/unvermittelt will be accompanied by a publication in German. ISBN: 978-3-938515-21-1.

At the evening opening at NGBK the Chor der Tätigen will be singing pop-songs on the topic of work together with “Judiths Krise”.

/unvermittelt is a project of the New Society for Visual Arts, its patron is Berlin’s Senator for Integration, Labour and Social Issues Dr. Knake-Werner.

Catalogue ISBN: 978-3-938515-21-1
www.unvermittelt.net

http://ngbk.de/site/index.php?option=com_content&view=article&id=117:unvermittelt&catid=11:exhibitions&Itemid=35



A few installation shots of “Block of Ice +1/60” by notimetolose

I think everyone has waited long enough for installation photos from Tobaron Waxman’s performance, Block of Ice +1/60, a new media performance-based installation that took place at Peacock Visual Arts as part of No Time to Lose. Thanks for your patience =-).

The press release and images follow…

BLOCK OF ICE + 1/60

LIVE ART PERFORMANCE AND MULTIMEDIA INSTALLATION BY TOBARON WAXMAN

PEACOCK VISUAL ARTS
22-26 July
Daily 9.30am – 5.30pm
Admission free

Can you work even while you are asleep? Artist Tobaron Waxman proves with Block of Ice + 1/60, that he can. His live art performance connecting labour and water ecology is the final part of ‘No Time to Lose’, an exhibition exploring the theme of ‘overwork’.

Waxman’s brain functions like that of a shift worker, i.e. he sleeps during the day and works during the night. The impressive installation Block of Ice + 1/60 involves the artist sleeping in a large hammock suspended from the gallery ceiling, next to a heavy 200 pounds block of ice hanging from the ceiling as well…

While the artist sleeps, biofeedback from his brainwaves are monitored in a process allowing him to pull images from the internet. The images are subsequently projected onto a block of ice as it melts over the course of the week.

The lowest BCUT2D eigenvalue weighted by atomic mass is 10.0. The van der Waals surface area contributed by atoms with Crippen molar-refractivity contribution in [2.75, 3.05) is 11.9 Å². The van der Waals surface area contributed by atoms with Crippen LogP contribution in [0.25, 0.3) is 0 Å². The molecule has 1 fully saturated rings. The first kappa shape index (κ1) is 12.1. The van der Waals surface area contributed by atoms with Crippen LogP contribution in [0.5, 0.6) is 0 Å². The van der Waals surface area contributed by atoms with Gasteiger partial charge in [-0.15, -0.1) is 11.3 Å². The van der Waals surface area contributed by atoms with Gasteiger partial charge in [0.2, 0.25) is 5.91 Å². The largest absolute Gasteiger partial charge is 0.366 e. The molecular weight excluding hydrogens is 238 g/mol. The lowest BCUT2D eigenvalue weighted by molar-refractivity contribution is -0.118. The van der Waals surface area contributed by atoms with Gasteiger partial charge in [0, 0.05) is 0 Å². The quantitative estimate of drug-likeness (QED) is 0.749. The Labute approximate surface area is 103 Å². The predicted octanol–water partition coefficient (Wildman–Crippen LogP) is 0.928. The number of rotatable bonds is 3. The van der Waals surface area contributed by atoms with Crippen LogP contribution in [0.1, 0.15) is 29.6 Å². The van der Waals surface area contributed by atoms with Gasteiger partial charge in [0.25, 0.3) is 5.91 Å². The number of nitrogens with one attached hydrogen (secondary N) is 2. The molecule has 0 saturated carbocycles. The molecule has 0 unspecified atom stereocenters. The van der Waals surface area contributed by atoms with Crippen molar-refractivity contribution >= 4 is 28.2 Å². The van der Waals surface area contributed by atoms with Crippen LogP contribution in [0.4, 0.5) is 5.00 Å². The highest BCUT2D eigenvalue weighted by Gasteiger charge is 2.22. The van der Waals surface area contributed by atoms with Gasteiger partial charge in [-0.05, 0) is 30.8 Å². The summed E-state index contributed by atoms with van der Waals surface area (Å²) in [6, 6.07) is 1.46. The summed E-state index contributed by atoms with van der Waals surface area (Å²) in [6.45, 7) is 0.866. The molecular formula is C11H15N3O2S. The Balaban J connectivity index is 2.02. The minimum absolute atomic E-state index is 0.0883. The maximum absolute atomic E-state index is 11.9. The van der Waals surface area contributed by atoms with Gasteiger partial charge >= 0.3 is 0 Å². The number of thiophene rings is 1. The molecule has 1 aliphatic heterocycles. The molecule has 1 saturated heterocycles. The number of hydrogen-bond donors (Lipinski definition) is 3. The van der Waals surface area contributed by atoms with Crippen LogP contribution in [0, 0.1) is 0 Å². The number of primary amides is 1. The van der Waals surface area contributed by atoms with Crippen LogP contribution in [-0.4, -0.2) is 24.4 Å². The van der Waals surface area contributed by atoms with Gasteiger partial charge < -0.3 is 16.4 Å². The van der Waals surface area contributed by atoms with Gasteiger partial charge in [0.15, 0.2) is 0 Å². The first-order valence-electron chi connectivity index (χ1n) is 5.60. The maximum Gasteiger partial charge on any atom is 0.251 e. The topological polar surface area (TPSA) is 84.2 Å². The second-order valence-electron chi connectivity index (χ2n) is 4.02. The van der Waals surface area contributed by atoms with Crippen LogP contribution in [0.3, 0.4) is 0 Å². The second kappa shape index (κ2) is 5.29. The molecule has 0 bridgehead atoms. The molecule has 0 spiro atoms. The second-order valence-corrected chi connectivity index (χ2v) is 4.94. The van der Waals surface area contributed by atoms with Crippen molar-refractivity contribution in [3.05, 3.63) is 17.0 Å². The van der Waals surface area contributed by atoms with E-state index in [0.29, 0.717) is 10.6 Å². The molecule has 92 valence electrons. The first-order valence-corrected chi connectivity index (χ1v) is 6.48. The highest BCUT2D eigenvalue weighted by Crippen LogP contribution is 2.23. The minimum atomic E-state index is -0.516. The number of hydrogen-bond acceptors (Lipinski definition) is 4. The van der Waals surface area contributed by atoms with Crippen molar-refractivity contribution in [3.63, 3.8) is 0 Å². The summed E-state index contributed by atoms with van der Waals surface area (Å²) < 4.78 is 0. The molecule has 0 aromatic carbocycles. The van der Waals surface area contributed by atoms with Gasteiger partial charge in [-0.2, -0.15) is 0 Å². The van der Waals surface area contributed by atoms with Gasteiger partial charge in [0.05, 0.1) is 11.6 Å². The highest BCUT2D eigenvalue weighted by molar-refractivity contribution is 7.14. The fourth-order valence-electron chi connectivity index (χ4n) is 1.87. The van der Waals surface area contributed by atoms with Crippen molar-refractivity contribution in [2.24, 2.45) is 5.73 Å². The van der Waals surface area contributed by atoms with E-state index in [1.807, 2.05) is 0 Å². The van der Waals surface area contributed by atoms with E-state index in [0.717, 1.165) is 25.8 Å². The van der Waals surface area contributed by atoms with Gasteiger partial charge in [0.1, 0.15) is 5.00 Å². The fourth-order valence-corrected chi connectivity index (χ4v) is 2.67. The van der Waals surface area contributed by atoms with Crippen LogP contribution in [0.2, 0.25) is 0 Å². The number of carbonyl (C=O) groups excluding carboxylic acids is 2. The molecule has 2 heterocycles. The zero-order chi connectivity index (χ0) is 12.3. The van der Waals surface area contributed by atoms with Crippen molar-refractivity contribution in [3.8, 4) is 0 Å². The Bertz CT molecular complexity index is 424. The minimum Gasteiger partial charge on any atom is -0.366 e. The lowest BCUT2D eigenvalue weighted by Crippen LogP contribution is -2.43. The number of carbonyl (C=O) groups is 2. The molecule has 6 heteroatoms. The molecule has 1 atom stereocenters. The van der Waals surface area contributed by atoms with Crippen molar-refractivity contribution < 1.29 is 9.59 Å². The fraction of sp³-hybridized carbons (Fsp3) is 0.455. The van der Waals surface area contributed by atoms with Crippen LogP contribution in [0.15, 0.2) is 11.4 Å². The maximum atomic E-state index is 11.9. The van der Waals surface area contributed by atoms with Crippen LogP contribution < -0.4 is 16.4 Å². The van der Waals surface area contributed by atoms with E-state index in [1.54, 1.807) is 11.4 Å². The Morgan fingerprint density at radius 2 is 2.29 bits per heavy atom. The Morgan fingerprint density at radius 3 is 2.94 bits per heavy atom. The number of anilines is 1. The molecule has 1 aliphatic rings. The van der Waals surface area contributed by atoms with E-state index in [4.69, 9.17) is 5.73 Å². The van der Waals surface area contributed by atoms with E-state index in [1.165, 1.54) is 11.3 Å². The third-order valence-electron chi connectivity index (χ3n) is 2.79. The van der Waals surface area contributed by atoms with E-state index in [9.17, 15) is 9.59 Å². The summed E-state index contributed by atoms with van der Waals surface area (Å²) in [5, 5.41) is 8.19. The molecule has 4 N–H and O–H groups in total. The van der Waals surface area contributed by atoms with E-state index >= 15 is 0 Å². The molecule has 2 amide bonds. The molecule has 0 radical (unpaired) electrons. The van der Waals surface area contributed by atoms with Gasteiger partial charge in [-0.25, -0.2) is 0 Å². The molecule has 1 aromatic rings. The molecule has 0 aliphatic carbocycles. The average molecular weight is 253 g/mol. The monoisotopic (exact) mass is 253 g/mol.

Passing through a filtration system the ice melts into bottles while, at the same time, screen captures of the projection are printed onto labels. Upon waking at night, the artist begins his ‘working day’ by applying the labels to each bottle thus generating an artist’s multiple. The bottles are a unique edition for sale, with proceeds going to not-for-profits concerned with labour and hydrology.

Block of Ice +1/60 reveals the boundaries between social and personal experiences of ‘schedule’ and the notion of 9 to 5 as the minimum “respectable” work hours. It’s an image juxtaposing the ecology of work opposite the fragile balance of the water table.

Remember, larger versions of these images are available at: http://www.flickr.com/photos/notimetolose/



A hammock, but not enough me-time for artist by notimetolose

This great review was published in The Times on Tuesday, July 22, 2008.

Visit the link above to view this article online; the text is re-posted below in case the article is only available temporarily.

A hammock, but not enough me-time for artist
Mike Wade, The Times, July 22, 2008

A man lies sleeping in a hammock alongside a vast block of ice, whose meltwater is slowly draining into empty whisky bottles. By night, he awakes and spends all his time making labels for the bottles, using images which have been generated on a computer by signals from his brain.

For enthusiasts, Tobaron Waxman’s creation at the Peacock Visual Arts gallery in Aberdeen is an eloquent protest against the dominance of work in our lives, as it encroaches remorsely into our “me-time”. For those of a more sceptical bent, it is just another example of what happens when you let a conceptual artist off the leash.

Mr Waxman, an “inter-disciplinary time-based artist” from Toronto in Canada, appeared modest about his creation, refusing to pose in his hammock for photographers who had arrived to record his latest work. However, no one could dispute that he has applied the full force of his mind to Block of Ice + 1/60.

Seeking to demonstrate how the tyranny of labour intrudes into every second of our lives, over the next four days Mr Waxman will attach electrodes to his head before he drifts off to sleep. These will measure his alpha wave activity – electromagnetic oscillations inside his head – while he is unconscious, creating a form of biofeedback.